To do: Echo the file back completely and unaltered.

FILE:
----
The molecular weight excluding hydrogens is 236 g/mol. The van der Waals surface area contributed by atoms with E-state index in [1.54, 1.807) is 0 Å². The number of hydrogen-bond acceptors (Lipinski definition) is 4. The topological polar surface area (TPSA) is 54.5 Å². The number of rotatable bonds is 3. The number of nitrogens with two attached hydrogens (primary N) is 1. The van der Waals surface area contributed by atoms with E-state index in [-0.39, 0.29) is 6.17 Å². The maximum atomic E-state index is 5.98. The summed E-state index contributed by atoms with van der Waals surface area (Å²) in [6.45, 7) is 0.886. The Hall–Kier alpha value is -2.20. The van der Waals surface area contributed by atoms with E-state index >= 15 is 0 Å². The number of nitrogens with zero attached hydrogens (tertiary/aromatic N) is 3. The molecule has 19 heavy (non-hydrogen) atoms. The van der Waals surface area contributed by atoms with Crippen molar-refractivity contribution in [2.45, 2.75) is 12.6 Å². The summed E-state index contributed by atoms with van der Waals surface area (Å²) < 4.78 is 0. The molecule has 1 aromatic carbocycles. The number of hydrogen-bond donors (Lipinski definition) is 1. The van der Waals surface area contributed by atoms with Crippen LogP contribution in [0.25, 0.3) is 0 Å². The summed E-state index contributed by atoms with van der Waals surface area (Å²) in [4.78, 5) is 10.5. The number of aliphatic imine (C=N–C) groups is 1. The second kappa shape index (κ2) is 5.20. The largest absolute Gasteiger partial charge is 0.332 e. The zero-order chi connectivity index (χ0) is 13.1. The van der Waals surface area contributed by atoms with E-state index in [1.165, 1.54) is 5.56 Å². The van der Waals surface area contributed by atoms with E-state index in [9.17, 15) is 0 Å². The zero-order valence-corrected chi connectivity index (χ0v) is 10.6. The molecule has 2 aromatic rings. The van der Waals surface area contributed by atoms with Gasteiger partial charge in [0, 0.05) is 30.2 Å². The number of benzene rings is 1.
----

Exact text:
The molecular weight excluding hydrogens is 236 g/mol. The van der Waals surface area contributed by atoms with E-state index in [1.54, 1.807) is 0 Å². The number of hydrogen-bond acceptors (Lipinski definition) is 4. The topological polar surface area (TPSA) is 54.5 Å². The number of rotatable bonds is 3. The number of nitrogens with two attached hydrogens (primary N) is 1. The van der Waals surface area contributed by atoms with E-state index in [-0.39, 0.29) is 6.17 Å². The maximum atomic E-state index is 5.98. The summed E-state index contributed by atoms with van der Waals surface area (Å²) in [6.45, 7) is 0.886. The Hall–Kier alpha value is -2.20. The van der Waals surface area contributed by atoms with E-state index >= 15 is 0 Å². The number of nitrogens with zero attached hydrogens (tertiary/aromatic N) is 3. The molecule has 19 heavy (non-hydrogen) atoms. The van der Waals surface area contributed by atoms with Crippen molar-refractivity contribution in [2.45, 2.75) is 12.6 Å². The summed E-state index contributed by atoms with van der Waals surface area (Å²) < 4.78 is 0. The molecule has 1 aromatic carbocycles. The number of hydrogen-bond donors (Lipinski definition) is 1. The van der Waals surface area contributed by atoms with Crippen LogP contribution in [0.25, 0.3) is 0 Å². The summed E-state index contributed by atoms with van der Waals surface area (Å²) in [4.78, 5) is 10.5. The number of aliphatic imine (C=N–C) groups is 1. The second kappa shape index (κ2) is 5.20. The largest absolute Gasteiger partial charge is 0.332 e. The zero-order chi connectivity index (χ0) is 13.1. The van der Waals surface area contributed by atoms with E-state index in [1.165, 1.54) is 5.56 Å². The van der Waals surface area contributed by atoms with E-state index in [9.17, 15) is 0 Å². The zero-order valence-corrected chi connectivity index (χ0v) is 10.6. The molecule has 2 aromatic rings. The van der Waals surface area contributed by atoms with Gasteiger partial charge in [0, 0.05) is 30.2 Å². The number of benzene rings is 1.